Further, using the identity , we can rewrite the second term in the kinectic energy as:

where the matrix is the *body inertia matrix*. The matrix is the *Euler matrix* and is:

The inertia matrix is:

Therefore, the kinetic energy can be compactly written as:

This is also known as *Konig Theorem*. Thus, the kinect energy of an n-dof manipulator is

where

- is the mass of the i-th link.
- is the linear velocity of the center of mass and is the rotatinal velocity of the link.
- is the inertial matrix computed in a fixed reference frame attached to the center of the mass.
- is the rotation matrix of the link with respect to the fixed base frame .

**Deriving the velocity of the center of mass**

Given the kinetic energy expression derived above we’d like to be able to obtain the velocities of center of masses of all the joints of the manipulator. Denoting as the position of the end effector with respect to the base frame we can obtain the expression for it as a function of forward dynamics and joint angles vector

Differentiating this we can get velocity of end-effector position as a function of angles vector

Denoting the velocity as , we can express it recursively for any link as

Assuming the end-effector frame is denoted by , the velocity of the end-effector can be re-written as

Let us denote to be the axis of rotation of joint . We can rewrite the angular velocity of joint wrt to as

Also, we know that

Therefore, the angular velocity of link can be written as

Plugging this expression back into the link velocity equation we get

Similarly, the velocity of any joint can be expressed as

Rewriting expression (22) as a vector dot product, we get

Therefore, the Kinectic energy can be rewritten as

The denotes the Jacobian of the link with respect to the base.

## Computing the Potential Energy

A rigid body under the influence of gravity has a potential energy. For any generic link of an n-dof manipulator, it can be expressed as:

The overall potential energy of the system is therefore

## Putting together

Remember that the Euler-Lagrange gives us the following:

The Lagrangian function is:

and

Recall that is a function of and therefore, the time-derivative of would require a total derivative *i.e.*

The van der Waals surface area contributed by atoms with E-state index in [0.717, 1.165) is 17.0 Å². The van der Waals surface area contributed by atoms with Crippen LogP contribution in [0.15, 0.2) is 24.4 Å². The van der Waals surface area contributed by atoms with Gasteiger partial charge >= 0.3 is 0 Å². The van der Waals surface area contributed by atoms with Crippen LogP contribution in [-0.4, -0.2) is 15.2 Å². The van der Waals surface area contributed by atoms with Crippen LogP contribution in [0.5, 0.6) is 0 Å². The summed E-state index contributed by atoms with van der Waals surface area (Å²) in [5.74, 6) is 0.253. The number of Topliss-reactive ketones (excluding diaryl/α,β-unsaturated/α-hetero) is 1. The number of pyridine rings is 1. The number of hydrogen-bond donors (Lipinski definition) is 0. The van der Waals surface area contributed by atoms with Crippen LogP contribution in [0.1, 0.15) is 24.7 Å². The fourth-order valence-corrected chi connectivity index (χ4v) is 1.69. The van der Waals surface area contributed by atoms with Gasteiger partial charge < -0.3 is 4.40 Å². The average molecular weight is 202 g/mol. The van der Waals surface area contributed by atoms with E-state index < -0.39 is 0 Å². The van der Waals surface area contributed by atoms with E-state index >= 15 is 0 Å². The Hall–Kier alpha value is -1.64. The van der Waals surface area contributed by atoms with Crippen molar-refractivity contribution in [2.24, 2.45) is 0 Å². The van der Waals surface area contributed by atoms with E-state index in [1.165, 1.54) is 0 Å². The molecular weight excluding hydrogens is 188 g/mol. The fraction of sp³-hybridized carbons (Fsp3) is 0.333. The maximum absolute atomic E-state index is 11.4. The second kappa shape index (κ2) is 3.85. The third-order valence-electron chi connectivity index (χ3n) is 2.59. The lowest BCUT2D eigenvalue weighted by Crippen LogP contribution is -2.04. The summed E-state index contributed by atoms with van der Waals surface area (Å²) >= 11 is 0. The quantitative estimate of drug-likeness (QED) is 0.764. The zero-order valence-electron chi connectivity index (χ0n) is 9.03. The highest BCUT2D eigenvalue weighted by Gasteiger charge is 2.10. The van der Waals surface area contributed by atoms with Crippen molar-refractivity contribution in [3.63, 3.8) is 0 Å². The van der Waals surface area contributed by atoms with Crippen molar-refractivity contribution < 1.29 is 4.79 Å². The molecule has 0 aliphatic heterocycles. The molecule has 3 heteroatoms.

and therefore

Furthermore

If we define as

and as

We can then rewrite the above expression as

Rewriting this in matrix form, we get

## Some explanation of these terms

The terms are only a function of joint positions so they can be pre-computed once the joint manipulator configuration is known.

is the *moment of inertia* about the k-th joint *i.e.* inertia at joint when the joint accelerates. is the inertia coupling, which captures the effect of acceleration of joint on joint i.e. the inertia seen at joint when joint accelerates.

accounts for the *centrifugal effect* induced on joint by the velocity of joint . is the *coriolis effect* induced on joint by the velocity of joints and .

represents the torque generated on joint by the gravity force acting on the manipulator in the current configuration.

## Authors

Ankur Handa

## Acknowledgements

We’d like to thank Erwin Coumans for typos and suggestions.

## Bibliography

https://conversationofmomentum.wordpress.com/2014/08/05/euler-lagrange-equations/

https://www.ethz.ch/content/dam/ethz/special-interest/mavt/robotics-n-intelligent-systems/rsl-dam/documents/RobotDynamics2016/6-dynamics.pdf

How physics engines work https://www.haroldserrano.com/blog/how-a-physics-engine-works-an-overview

https://scaron.info/teaching/equations-of-motion.html

Principle of least action: https://www.feynmanlectures.caltech.edu/II_19.html

Dynamic model of robot manipulators http://campus.unibo.it/218782/25/FIR_05_Dynamics.pdf, Claudio Melchiorri, Universita di Bologna